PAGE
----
Christopher Purves makes bluebeard debut for Opera North

 

Bartók: Bluebeard’s Castle | Janáček: Sinfonietta

 

Huddersfield Town Hall             Thu 28 November, 7.30pm

 

Leeds Town Hall                            Sat 30 November, 7.30pm

 

Bass-baritone Christopher Purves will make his role debut in Opera North’s new concert performance of Bartók’s gothic opera Bluebeard’s Castle at Huddersfield Town Hall on 28 November, opposite Kathleen Ferrier Award-winning mezzo-soprano Karen Cargill as Bluebeard’s bride Judith. A further performance takes place at Leeds Town Hall on 30 November.

 

Sian Edwards returns to the podium following her triumphant Opera North debut conducting Janáček’s Katya Kabanova earlier this year. The programme opens with the Czech composer’s blazing late Sinfonietta.

 

Dark currents of symbolism and romanticism run through Bartók’s 1918 one-act opera, based on a fairy tale whose roots can be traced back to the middle ages and beyond. Leaving behind her family home with its rambling roses and dancing sunlight, Bluebeard’s new wife embarks on a quest to discover the terrible secrets behind each of the seven doors in her husband’s twilit, blood-drenched castle, hoping to let the light in and make the ‘weeping flagstones… glitter bright as gold’.

 

Purves is no stranger to the dark side, having brought his extraordinary voice and formidable dramatic skills to bear on virtually all of opera’s most dastardly bass-baritone villains. He has even been responsible for Karen Cargill’s downfall before, as Méphistophélès to her Marguerite in Berlioz’s Damnation of Faust, but Bluebeard has remained an empty niche in his crowded rogues’ gallery – until now.

 

 

Christopher Purves comments:

“Mirror, mirror on the wall, who is the baddest of them all?

 

“It has to be said I have done most of the baddies: Méphistophélès, Scarpia, Nick Shadow, the Protector in Written on Skin… the list goes on. But Bluebeard adds a psychological aspect that the other nasty roles don’t quite achieve, and all enveloped in the weirdness of Bartók’s sumptuously bleak score. There’s more than a hint of Bates Motel about this drama. I can’t wait to get started!”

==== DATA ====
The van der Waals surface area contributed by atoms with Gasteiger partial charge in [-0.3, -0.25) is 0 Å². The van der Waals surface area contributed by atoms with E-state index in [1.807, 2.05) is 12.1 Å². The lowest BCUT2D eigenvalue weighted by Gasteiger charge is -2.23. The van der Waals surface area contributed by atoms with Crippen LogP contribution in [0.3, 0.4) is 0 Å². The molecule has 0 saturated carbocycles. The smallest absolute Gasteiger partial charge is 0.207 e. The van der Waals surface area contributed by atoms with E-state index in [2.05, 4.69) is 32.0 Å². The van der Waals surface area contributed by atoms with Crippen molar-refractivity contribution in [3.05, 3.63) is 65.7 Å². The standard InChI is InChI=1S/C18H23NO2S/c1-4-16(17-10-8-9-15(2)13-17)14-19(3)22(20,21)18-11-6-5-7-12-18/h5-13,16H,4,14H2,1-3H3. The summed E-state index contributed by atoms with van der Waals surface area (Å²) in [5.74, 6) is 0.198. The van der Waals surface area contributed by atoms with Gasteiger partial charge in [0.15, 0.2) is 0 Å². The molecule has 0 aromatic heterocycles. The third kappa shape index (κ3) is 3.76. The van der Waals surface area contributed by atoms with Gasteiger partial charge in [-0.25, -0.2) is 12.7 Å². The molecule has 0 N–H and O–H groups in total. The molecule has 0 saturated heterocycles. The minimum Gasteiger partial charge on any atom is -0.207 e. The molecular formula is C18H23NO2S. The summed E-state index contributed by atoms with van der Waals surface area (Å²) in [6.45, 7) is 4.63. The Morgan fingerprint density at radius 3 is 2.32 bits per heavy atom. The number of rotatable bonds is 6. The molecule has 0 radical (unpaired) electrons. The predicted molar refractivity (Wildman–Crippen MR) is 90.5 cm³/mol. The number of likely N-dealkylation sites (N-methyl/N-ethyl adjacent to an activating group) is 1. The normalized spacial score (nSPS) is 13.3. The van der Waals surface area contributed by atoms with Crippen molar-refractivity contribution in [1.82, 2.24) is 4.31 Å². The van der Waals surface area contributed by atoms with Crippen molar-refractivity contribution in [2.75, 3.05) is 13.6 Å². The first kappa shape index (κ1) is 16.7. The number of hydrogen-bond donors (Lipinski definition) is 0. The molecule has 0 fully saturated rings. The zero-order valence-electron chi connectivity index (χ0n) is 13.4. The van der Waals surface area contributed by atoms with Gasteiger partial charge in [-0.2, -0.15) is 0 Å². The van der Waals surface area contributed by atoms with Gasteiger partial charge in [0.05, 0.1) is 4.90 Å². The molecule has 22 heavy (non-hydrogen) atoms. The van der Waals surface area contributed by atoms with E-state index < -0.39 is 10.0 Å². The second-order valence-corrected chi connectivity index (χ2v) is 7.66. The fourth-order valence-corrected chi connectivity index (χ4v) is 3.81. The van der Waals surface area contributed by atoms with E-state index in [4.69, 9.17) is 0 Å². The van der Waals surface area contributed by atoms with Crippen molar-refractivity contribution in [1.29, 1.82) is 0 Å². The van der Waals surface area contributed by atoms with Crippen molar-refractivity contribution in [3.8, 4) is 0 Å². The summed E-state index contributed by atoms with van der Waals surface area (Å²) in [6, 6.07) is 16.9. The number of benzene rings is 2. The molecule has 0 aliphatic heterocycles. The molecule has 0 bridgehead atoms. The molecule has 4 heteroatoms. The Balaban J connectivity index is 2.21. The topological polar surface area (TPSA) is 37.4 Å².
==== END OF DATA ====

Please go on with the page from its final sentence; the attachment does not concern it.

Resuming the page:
Universally praised for her 2017 role debut as Judith for Scottish Opera, Karen Cargill insists on the timelessness of the opera’s themes and the complexity of both of its characters. “Human frailties and the way they can influence our relationships with others is an endlessly fascinating subject”, says the Scottish mezzo-soprano. “For me this piece is a direct look into a deeply loving relationship, between two people whose insecurities are very close to the surface.

 

“Do I think that Bluebeard is evil? No. I think out of his complete obsession with Judith he falls prey to the worst game of Russian roulette. And they both lose.

 

“Bartók weaves an incredible patchwork quilt of sound to describe this complicated conversation, mysterious, loving, angry and sometimes threatening. It’s a masterpiece.”

 

Sung in the original Hungarian, with the Orchestra of Opera North on stage behind the singers, the two performances promise to bring into focus every nuance of Bartók’s “complicated conversation” in words and music.

 

“In this opera the orchestra has a huge role, so our concert performances will allow the wonderful sound of the Orchestra of Opera North its full range of colour and, where needed, tremendous force”, says Sian Edwards.

 

Inspired by a military band that Janáček overheard performing in a park, his Sinfonietta embodies the more optimistic tendencies of the early 20th century in the first half of the concert. Like Bluebeard it calls on large orchestral forces but, says Edwards, “while Bartók explores the internal and subconscious world of its characters – even the walls of Bluebeard’s Castle shudder – Janáček’s Sinfonietta wears its heart on its sleeve.

 

“The first and last movements are the most exuberant and impassioned salute to the new and much-longed-for Czech Republic, the second and fourth movements harness the rhythmic vitality of folk dance in Janáček’s unique way, while the central movement is surely one of his most intimate and beautiful.”

For more details and to book tickets for the performances in Huddersfield and Leeds, visit operanorth.co.uk

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